My Brother’s Keeper: SF8 The Prayer

I was only a teenager when my grandmother died of stomach cancer.

It’s a terrible illness; an agonising, dehumanising gnawing blight that eats you alive from the inside.

By the time my grandmother consented to even go to the doctor for her symptoms, the cancer was so advanced she had only six weeks left to live. Those six weeks were a torture for her children forced to provide palliative care while they watched her slowly die.

The hospital installed a morphine dispenser at their house, one that would only drop the required dosage at the required time. No more and no less. And yet by the end, my mother and Aunt teamed up to attack it; to tear if off the wall so they could give their mother the overdose they believed she deserved to end her suffering.

“Just give her more,” they begged the doctor, “she is in so much pain”.

“If I do that, it will kill her,’ he replied, matter-of-factly.

To this day my mother and Aunt fail to understand why that would be a bad thing. Her death was a matter of days anyway.

And yet, like the millions of people in the world caring for relatives that are sick or injured, they wouldn’t have said they wanted their loved one to die. They wanted the pain to stop, they wanted things to go back, they didn’t want the deep cutting absence of death. Not if given a true choice. But our ability to keep the body alive means that this vicious and unyielding conflict plays out within carers – sometimes for years on end.

When the choice is between suffering and death – or to be less euphemistic, between suffering and killing – then anyone who has had the endless, grinding and demoralising experience of caregiving can tell you that the desire for the situation to end wars endlessly with the knowledge of what that ending is and must inevitably be.

Your loved one is never coming back. That is a fact as blunt and inarguable as the laws of the universe themselves. Wanting the situation you’re in to be over means wishing for their death and yet no one who’s a carer wants to lose somebody they love. It’s a cognitive dissonance that jars inside you.

On a societal level, this unresolvable tension becomes a larger question of balancing lives. Is it a child’s responsibility to care for a parent? A wife for a husband (or vice versa)? To what extent? For how long? Is a year too long? Five? A decade?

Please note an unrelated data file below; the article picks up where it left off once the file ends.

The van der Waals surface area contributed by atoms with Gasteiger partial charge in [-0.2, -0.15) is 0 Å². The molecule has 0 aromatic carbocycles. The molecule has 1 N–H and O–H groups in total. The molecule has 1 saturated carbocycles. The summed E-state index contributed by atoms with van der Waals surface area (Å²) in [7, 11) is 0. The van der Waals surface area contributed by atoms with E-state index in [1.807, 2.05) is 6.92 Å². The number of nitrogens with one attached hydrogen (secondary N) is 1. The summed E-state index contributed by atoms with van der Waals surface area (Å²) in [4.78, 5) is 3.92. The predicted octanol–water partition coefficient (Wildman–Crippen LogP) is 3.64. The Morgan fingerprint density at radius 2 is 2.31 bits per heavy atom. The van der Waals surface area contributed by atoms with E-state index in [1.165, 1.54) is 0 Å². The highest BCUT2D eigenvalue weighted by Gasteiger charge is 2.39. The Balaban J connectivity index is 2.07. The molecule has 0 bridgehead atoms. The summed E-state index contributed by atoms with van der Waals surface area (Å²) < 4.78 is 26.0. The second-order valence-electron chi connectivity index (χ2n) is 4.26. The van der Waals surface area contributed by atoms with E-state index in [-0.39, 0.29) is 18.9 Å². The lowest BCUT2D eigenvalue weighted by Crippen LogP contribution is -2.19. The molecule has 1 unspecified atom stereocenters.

Caregivers – to step on my ending – are not robots. They have their own physical, mental and emotional needs and subsuming those needs for long periods can be incredibly destructive.

At what point does the State step in or do they leave it to individual families and uncaring corporations? And at what point is the family member driven to the edge?

These questions underpin the first story in Korea’s new groundbreaking science fiction series, SF8. Known colloquially – but as it turns out accurately – as Korea’s Dark Mirror, SF8 constitutes the first pure science fiction endeavour from Korea. And if the quality of The Prayer is any indication, they’re about to make their mark on the genre in a powerful way.

The Plot

In a future where medicine is keeping people alive long after they would normally have passed, caregiver robots have been created that look like the patients’ loved ones. As nursing hospitals replace schools and people go into debt to buy the expensive caregivers, the show examines the lives of two families each able to provide only palliative care to an ill member of their family.

Like most robot stories, The Prayer isn’t about futuristic palliative care or even about robotics. It is instead about the nature of humanity. Grounded in the story of Cain and Abel and the question, “Am I my brother’s keeper?”, it asks some big questions about what it means to care for somebody and the limits and boundaries of that responsibility.

There is an obvious religious aspect to The Prayer that I originally found off-putting, and a peculiarly Catholic bent as well. Approximately 10% of the Korean population are Catholic and in a country that is still mostly Buddhist it represents a large religious minority – but certainly not the largest. Still, as we’ve seen in the US where the majority of people are Protestant, Catholic imagery nonetheless plays a disproportionate role in television.